Can’t make this day? Please email gardens@miravistaschool.com to schedule another time with us to support our gardens. We are also looking for parent representatives for each class to help teachers bring more students into the gardens.

What We Do Here

Here’s a quick rundown of garden news and activities from last spring.


Teacher Training and Leadership

Ms. Rossi attended  Life Lab’s UC Santa Cruz Growing Classroom Workshop, learning hands-on, garden-based lessons linked to Common Core Language Arts and Math and Next Generation Science Standards.

Ms. Janora and Ms. Rossi attended the 2015 Healthier Generation Northern California Summit with the purpose of networking with other school leaders to support improving school nutrition  and physical education. We think that the school gardens can play an important role in teaching students about healthy eating and exercise.

Jamba Juice Work Day and Awards Ceremony

We know one thing: when kids grow it, they eat it!

Fourth-grade students learned about tmarch3he five different food groups and how to eat for optimal health.

march4The Garden Girls prepared fava beans, kale, parsley, and garlic from the garden with rice and shared it with their classmates, promoting healthy food.

Students from Mrs. McLachlan’s class picked kale and made frittatas with parent Barb Cavoto.  The Garden Girls made a Hakuna Matata Frittata for Niah’s healthy birthday celebration. Everyone had seconds, if not thirds.


Garden Activities help students grasp the real meaning of scientific and math concepts. They learn to ask questions and plan investigations.

march6Students in the Learning Center and Ms. Bauer’s class dissected fava beans to learn the parts and functions of a bean seed.


Students grouped insects and spiders into different categories to understand their characteristics.

Second grade students observed fava beans with new hand lenses from National Kids Gardening Association, funded by Jamba Juice.

Math For Real—fourth-grade students read seed packets to determine how to divide up a garden bed on graph paper to ensure proper seed spacing.

The Garden Girls and special guest herbalist Janet De Haven made a salve with Mrs. MacLachlan’s third-grade class. We learned about different medicinal uses of plants growing in our gardens and in the schoolyard, many of which are common weeds, and collected them to make an herbal preparation for our skin. Some students studied specific herbs and reported to the class about their uses.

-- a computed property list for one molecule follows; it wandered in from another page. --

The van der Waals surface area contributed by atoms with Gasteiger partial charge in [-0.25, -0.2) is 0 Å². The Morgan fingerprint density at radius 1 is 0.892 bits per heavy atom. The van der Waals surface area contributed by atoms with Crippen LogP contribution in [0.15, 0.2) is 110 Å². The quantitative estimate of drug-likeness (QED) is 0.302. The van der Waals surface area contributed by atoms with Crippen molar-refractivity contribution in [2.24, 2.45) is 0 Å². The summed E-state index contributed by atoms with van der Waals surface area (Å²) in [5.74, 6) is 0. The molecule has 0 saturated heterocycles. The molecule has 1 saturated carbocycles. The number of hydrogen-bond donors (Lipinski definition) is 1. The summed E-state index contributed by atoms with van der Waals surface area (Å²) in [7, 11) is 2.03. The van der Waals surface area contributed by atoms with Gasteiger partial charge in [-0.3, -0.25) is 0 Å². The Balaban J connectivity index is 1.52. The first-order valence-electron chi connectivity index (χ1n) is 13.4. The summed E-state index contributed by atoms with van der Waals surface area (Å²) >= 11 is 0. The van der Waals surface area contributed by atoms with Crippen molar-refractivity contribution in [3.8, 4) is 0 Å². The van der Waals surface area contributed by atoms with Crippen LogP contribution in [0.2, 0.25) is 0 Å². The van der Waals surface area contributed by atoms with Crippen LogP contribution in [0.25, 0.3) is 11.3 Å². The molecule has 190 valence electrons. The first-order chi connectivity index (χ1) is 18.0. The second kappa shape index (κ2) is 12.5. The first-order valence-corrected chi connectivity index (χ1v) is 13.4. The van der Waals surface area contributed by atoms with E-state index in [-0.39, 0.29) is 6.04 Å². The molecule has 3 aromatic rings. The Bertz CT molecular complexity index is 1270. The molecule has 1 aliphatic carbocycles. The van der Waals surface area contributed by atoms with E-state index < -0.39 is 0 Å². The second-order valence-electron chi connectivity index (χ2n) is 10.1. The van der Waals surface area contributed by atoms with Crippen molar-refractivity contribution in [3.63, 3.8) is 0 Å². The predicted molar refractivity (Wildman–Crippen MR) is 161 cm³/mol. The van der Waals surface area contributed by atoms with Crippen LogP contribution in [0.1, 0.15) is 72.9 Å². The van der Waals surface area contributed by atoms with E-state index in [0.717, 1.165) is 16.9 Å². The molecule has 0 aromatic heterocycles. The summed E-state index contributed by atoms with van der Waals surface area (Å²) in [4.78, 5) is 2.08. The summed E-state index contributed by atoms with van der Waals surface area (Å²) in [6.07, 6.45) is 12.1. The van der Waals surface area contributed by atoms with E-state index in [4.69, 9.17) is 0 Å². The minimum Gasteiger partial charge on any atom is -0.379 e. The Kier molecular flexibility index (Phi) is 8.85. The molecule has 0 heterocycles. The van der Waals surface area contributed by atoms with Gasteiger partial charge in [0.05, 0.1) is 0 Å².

Students testing different garden soils for mineral and acid content for a science project.

The Garden Girls and Ms. Rossi had the privilege of attending the Goldman Environmental Prize Event at the Opera House in San Francisco. We were so inspired by these heroes from all over the world who work to protect the natural environment, often at great personal risk.


Items Received

From West County DIGS—15 pairs gloves, 30 magnifying glasses, 3 yards compost, 10 trowels, 200 plant labels, 30 plants from the DIGS greenhouse, and 12 clipboards. Madera School lent wheelbarrows and shovels for a workday.

The Jamba Juice grant gave $1,200 in National Garden Association materials, including flower and bug building kits, an inflatable butterfly cycle, two outdoor bulletin boards, six large hand lenses, and a planter box for the upper garden. Jamba Juice also donated $250, which was spent on herb and vegetable starts and supplies for garden lessons.

Late Summer Harvest

School is just around the corner, and the garden is lush and thriving thanks to the loving care of the garden volunteers. Enjoy the pictures, and look carefully—you may see a few surprises!


West Coast Lady




peas and fava beans




monster zucchini


heirloom tomatoes


new residents